On this third anniversary of our miraculous Newfoundland rescue dog, Luther’s, liberation from a hate-full puppy mill prison, I am pondering prophets. Two and four-footed ones. Perhaps you first met some in Sunday School, as I did. Amos and Micah. Isaiah and Jeremiah. Ezekiel and Joel.
Voices in my head that I did not quite understand, sounding somehow old and gruff no matter who was reading their words, rather like Walter Brueggemann when I first heard him teach through much younger ears!
And Dr. King, of course. Though I really don’t remember much before the night he was killed. We lived in Chicago and I was afraid.
And a way less old and gruff guy named Gary, who was my first church boss. He was, perhaps, ahead of the progressive curve in a small, rather 19th century-ish, southern town where he helped, a bit after I’d been there, to organize the near total boycott of a Klan parade, realizing that local leaders had to give the KKK a permit but nobody had to show up and watch.
And more recently, a whole tribe of women, joined by Red Thread and spattered in paint, putting empowered, I’d dare say prophetic, images of the divine feminine into a world filled with deep need and longing for their inspiration.
One of my new artist friends is a woman named Billie Brown who created Weeping Madonna #1 in 2019. The “series of six images depicts young mothers sorrowing over their newborn children as they contemplate the racism rampant in America today and how it may harm their children.”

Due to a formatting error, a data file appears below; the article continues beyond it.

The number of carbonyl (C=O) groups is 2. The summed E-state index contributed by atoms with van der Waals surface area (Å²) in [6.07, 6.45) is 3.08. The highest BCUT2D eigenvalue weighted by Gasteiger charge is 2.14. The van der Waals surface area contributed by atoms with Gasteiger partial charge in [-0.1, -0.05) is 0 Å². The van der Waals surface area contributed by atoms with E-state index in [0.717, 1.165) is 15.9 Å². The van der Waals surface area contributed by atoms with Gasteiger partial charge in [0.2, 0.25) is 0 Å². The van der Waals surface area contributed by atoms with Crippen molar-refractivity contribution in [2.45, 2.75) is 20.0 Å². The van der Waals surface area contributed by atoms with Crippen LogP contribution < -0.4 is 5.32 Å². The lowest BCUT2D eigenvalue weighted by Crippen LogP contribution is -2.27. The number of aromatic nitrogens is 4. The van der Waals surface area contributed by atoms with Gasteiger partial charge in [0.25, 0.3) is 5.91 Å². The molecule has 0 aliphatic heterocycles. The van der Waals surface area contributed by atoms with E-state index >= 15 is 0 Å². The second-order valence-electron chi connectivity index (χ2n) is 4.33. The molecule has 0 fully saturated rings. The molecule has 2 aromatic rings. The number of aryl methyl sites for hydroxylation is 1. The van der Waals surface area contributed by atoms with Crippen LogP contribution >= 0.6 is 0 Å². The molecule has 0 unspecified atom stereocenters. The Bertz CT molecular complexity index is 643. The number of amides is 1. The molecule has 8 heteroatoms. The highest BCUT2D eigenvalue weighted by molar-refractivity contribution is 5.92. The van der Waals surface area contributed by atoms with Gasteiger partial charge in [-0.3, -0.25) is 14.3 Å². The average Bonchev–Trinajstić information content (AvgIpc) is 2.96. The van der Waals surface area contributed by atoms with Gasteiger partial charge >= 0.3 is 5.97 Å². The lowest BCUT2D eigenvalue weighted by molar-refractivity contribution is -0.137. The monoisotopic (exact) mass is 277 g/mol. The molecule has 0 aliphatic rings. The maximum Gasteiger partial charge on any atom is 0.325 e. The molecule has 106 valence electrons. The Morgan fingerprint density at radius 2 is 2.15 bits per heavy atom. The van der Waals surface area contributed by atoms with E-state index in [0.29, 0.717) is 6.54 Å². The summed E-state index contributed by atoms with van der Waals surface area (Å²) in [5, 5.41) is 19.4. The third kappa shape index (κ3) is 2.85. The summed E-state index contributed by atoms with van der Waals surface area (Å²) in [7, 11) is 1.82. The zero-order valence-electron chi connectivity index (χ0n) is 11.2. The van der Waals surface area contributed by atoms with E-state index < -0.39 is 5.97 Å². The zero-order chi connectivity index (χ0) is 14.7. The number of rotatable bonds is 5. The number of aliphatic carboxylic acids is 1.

Weeping Madonna is a sister in prophecy with my Bella Mama from 2018, sheltering immigrant children under the folds of her robed arms.
And then, to zig more than a bit, a tall, young challenger on Iron Chef America sporting a baseball sort of hat that read In Diversity We Trust. Bold words from a self-described Norwegian Japanese Black guy from Minneapolis named Justin Sutherland. (He won!)
I’m guessing you have some examples, too. I’d love to hear them!
For now, though, some prophetic words of wisdom from one of my girls.
Kenzie was 9 when she went with her mom to the 2017 Women’s March on D. C. Mostly they stood, for about five hours, because there were so many people that they couldn’t actually march. At one point, Kelly boosted Kenz up so she could see over the crowd and asked her where the people stopped. “The people don’t stop,” replied Kenzie. “They just keep going!”
We are the people! Or so say my gaggle of internal prophets who are more into questions than answers. Here’s their favorite:
If we believe what we say we believe, what, then, shall we do?
Only you can answer for you. If you’re not sure where to start, here are a couple of hints. Choose some candidates… local, state, national… who echo the long ago words of Mr. Jefferson and proclaim that we are all created equal. Then get involved.
(They don’t have to be the same folks I’ve chosen, but I wouldn’t mind if they were!)
March, in good shoes or in spirit, when you feel called. I marched on D.C. yesterday, in spirit and in connection with so many sisters.
Go check your mailbox for your 2020 ACLU membership card. Mine came this week! And, if you’re not a member yet, it’s easy. Just tell them Sue sent you.
Look deep for prophesy in the images around you. Which ones call out to you? What are they asking of you?
And join in creation. Words, paint, clay, buttons, soup, quilts, even babies. (Well, maybe grandbabies!)
We are the people. And we are partners in the future we dream.
p.s. Luther and Phoebe want you to know that you can reach our talented friend at firstname.lastname@example.org and there are new workshops coming soon!